Photoluminescent labels, signs and path markings

  • January 27, 2009
  • News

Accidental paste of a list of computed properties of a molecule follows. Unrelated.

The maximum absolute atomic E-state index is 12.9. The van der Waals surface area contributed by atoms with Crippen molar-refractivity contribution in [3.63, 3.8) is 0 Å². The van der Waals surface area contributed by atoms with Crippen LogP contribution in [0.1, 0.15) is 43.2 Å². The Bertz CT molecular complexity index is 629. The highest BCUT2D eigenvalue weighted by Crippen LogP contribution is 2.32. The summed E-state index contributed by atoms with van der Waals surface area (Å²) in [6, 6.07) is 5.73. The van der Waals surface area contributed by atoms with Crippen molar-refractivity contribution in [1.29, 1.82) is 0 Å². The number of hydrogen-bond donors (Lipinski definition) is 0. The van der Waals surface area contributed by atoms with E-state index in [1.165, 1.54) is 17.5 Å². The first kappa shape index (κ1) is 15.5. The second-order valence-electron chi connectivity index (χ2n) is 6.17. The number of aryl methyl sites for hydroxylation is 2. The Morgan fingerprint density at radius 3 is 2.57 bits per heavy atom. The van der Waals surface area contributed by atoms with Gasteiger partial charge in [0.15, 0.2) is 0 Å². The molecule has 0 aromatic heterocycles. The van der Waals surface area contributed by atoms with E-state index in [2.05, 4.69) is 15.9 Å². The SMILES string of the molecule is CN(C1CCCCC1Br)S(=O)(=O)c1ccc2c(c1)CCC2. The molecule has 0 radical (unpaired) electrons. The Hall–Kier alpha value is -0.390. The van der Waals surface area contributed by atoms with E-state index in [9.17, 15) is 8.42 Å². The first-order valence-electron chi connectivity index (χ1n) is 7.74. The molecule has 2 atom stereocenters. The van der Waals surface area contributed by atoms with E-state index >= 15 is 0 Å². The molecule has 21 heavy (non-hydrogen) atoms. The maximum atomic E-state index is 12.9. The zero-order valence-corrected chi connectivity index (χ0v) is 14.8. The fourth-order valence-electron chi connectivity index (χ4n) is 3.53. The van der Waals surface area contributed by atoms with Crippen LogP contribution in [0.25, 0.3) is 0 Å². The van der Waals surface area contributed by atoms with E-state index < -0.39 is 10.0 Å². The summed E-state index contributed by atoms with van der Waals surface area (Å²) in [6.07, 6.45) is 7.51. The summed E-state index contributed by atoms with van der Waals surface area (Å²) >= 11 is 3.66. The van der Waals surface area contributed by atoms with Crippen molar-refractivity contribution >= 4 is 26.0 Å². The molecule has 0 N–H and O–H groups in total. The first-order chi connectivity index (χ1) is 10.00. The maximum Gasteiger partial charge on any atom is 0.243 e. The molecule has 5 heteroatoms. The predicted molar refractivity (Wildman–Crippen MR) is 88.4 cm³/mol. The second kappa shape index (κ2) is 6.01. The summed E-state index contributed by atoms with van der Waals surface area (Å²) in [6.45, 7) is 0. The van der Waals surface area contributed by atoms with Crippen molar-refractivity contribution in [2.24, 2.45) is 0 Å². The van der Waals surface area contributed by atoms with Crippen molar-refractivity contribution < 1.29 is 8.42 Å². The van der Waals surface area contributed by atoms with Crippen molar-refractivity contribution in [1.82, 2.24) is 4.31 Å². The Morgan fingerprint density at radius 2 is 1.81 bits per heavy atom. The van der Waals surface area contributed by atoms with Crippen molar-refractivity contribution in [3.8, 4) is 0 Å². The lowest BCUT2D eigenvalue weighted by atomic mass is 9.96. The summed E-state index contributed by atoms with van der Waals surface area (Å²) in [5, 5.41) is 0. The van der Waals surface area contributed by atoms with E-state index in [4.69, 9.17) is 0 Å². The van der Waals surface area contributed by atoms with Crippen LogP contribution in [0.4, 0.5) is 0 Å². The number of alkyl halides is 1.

January 27, 2009 – A white paper called “Photoluminescent Labels, Signs, and Path Markings” is now available by request from Graphic Products. The white paper—written specifically for safety professionals—provides information on photoluminescent technology, discusses NFPA 101 and local and state requirements, and outlines the benefits of using photoluminescent supply. Addressing the topic of photoluminescent, or phosphorescent, technology in relation to label, sign and path markings is especially needed today because, effective at the beginning of 2009, changes to the NFPA 101 code require photoluminescent marking of exit stair pathways in all buildings of all sizes. “While photoluminescent technology has been around for years, safety professionals in all industries should brush up on how phosphorescent labels and signs saves lives in cases of a power outage or smoke obstruction,” said Steve Hudgik, marketing manager at Graphic Products. The white paper provides a basic understanding of photoluminescence and delves into the three key factors that affect the luminance of labels, signs, and path markings. It also states that the purpose of photoluminescent technology is not to illuminate a specific area but to outline an area and provide information, direction, and assurance when light sources fail. To illustrate the importance of photoluminescent labels, signs, and path markings, the white paper cites a study by the National Institute of Standards and Technology that conducted an in-depth study of the 9/11 World Trade Center disaster. In it, the NIST found that 50% of survivors in WTC1 and WTC2 combined reported they were helped by photoluminescent markings. According to Hudgik, changes to the codes in NFPA 101 mean that labeling and marking areas of hazard with photoluminescent materials has never been more imperative. “This one major event has acted as a springboard for others across the country to earnestly promote photoluminescent materials as effective aids that prevent injury and death in emergency situations,” said Hudgik. The white paper discusses additional organizations, municipalities, and states that have also begun reviewing current safety standards regarding requirements of photoluminescent markings. Some of these include the International Building Code (IBC), the City of Chicago, and the State of Connecticut. Although a complete list is provided, some of the facilities that most often use photoluminescent labels and signs include airports, military bases, high-rise buildings, theaters, schools, care centers, parking garages, and industrial buildings. Typical photoluminescent label, sign, and path marking applications include exit signs, directional arrows, machinery labels, emergency phones, stairwells, handrails, and protruding objects, for example. Graphic Products recommends the free white paper to all who are responsible for the safety of workers, building occupants, and the public in general.

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